Christopher Ramirez, 22, was painting an interior wall of a building where he worked as a handyman. He was standing on the 9th rung of a 14-foot ladder. The ladder shook, slid and then collapsed causing him to fall. He suffered a fracture to his left elbow and bimalleolar fractures to his right ankle.
Ramirez underwent surgery, open reduction internal fixation of the ankle fracture. Two years later, Ramirez underwent decompression surgery to release and reposition the compressed ulnar nerve in his elbow.
Ramirez continues to suffer pain, numbness and a reduced range of motion in his ankle. He walks with a limp. Ramirez will likely require surgery to address the neuropathy of the ankle’s peroneal nerve.
Ramirez sustained reduced strength in his left, nondominant arm. The worker’s compensation claim that Ramirez brought paid all of his medical expenses, which amounted to $21,100 and his past lost earnings, which were $21,900.
Ramirez filed a lawsuit against the owner of the building, claiming violation of the state labor law governing fall-related hazards and a state industrial code provision pertaining to safety requirements for ladders. He alleged that the defendant should have provided a spotter, a way to secure the ladder and adequate footing to prevent slippage.
Ramirez claimed $894,000 in lost future earnings, unspecified future medical expenses and an unspecified amount for past and future pain suffering.
The defendant building owner impleaded Ramirez’s employer claiming that the employer controlled and directed the work. The defendant also argued that the ladder could have been tied off and that Ramirez should have done so before he began working using this ladder.
In addition, the defendant maintained that Ramirez’s injuries had resolved with only minor limitations and that he could obtain other sedentary, less physically demanding work.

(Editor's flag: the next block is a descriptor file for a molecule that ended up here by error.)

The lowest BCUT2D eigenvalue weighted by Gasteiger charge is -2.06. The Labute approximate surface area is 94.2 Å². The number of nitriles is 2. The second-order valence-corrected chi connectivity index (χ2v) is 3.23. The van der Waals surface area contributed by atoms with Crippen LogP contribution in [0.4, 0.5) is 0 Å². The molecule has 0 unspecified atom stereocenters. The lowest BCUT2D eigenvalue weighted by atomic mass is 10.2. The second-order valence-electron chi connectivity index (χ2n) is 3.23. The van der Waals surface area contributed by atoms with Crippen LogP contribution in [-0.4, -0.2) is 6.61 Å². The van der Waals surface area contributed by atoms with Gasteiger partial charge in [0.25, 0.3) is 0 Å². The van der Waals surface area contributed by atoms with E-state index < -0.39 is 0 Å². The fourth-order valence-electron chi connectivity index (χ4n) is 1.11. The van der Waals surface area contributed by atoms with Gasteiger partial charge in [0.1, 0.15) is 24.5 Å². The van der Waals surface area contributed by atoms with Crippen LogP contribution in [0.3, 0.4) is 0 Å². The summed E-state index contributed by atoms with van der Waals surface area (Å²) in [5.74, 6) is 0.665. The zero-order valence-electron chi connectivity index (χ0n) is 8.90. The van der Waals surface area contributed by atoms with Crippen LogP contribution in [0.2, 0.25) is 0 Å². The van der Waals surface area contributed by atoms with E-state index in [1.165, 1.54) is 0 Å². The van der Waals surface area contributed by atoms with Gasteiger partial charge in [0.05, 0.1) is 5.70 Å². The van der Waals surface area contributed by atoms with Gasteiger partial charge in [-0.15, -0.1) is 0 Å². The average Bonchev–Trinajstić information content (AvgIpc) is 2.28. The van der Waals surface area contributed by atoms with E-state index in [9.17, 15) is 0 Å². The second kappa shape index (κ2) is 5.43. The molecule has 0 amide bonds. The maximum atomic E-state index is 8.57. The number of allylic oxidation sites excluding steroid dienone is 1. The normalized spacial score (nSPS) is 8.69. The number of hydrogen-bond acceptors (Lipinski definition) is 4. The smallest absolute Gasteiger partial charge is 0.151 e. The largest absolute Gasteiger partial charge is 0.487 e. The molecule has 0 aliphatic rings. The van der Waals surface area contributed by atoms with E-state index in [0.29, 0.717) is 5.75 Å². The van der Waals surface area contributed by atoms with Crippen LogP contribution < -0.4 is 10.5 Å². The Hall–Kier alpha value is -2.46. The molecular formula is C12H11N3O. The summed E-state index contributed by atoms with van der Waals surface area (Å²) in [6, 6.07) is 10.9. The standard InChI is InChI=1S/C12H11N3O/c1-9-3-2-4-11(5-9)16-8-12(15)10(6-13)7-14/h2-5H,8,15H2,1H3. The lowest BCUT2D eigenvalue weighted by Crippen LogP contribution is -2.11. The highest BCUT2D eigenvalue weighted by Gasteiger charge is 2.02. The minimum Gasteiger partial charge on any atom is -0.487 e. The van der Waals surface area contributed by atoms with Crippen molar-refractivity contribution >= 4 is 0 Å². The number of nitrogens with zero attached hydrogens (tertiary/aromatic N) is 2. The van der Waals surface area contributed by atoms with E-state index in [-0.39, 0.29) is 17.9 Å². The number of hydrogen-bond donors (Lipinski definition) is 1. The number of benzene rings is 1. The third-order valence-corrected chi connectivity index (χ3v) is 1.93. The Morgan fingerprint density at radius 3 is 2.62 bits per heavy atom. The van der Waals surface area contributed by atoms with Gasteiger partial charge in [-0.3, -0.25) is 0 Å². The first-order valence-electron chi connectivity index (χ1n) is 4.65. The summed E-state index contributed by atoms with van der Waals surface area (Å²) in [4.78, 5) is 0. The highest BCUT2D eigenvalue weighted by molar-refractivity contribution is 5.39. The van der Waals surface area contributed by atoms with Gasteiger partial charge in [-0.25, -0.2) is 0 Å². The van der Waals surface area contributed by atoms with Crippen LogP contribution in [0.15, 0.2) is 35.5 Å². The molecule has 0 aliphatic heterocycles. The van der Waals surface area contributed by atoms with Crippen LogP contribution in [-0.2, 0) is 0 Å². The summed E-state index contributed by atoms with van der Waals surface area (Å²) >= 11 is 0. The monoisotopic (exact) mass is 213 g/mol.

Ramirez and the defendant settled before trial for $1.1 million.
At the time of this incident, the building’s owner had entered into a contract to sell the building to the plaintiff’s employer. Under a preoccupation agreement, Ramirez’s employer agreed to indemnify and hold the owner harmless for any claims prior to closing while the employer was in possession of the property. The owner’s insurer paid $650,000, and the employer’s insurance carrier paid $450,000 to make out this settlement. The workers’ compensation lienholder reduced its lien to $29,600.
The attorney representing Ramirez was John G. Rusk. The experts engaged by Ramirez’s attorney were an orthopedic surgeon and an economist. The defense engaged experts in orthopedics and vocational rehabilitation.
Ramirez v. Collier, No. 2239/13 (N.Y. Sup. Ct. Ulster County).
Kreisman Law Offices has been handling work injury cases, construction accident cases, car accident cases, fork lift injury cases and wrongful death cases for individuals and families who have been harmed, injured or died as a result of the carelessness or negligence of another for more than 40 years in and around Chicago, Cook County and its surrounding areas, including Winnetka, Wilmette, Des Plaines, Mount Prospect, Park Ridge, Deerfield, Glencoe, Lake Bluff, Gurnee, Crystal Lake, Grayslake, Round Lake Beach, Cicero, Joliet, Waukegan, Zion, Orland Park, Chicago (Brighton Park, Logan Square, Humboldt Park, Wicker Park, Lincoln Park, Lincoln Square, Rogers Park, Albany Park, Horner Park, Gladstone Park, Garfield Ridge, Englewood, Edgewater, DePaul University Area, Wrigleyville, University of Chicago, South Shore, South Loop, Roscoe Village), Kenilworth, St. Charles, Western Springs, Morton Grove and Geneva, Ill.
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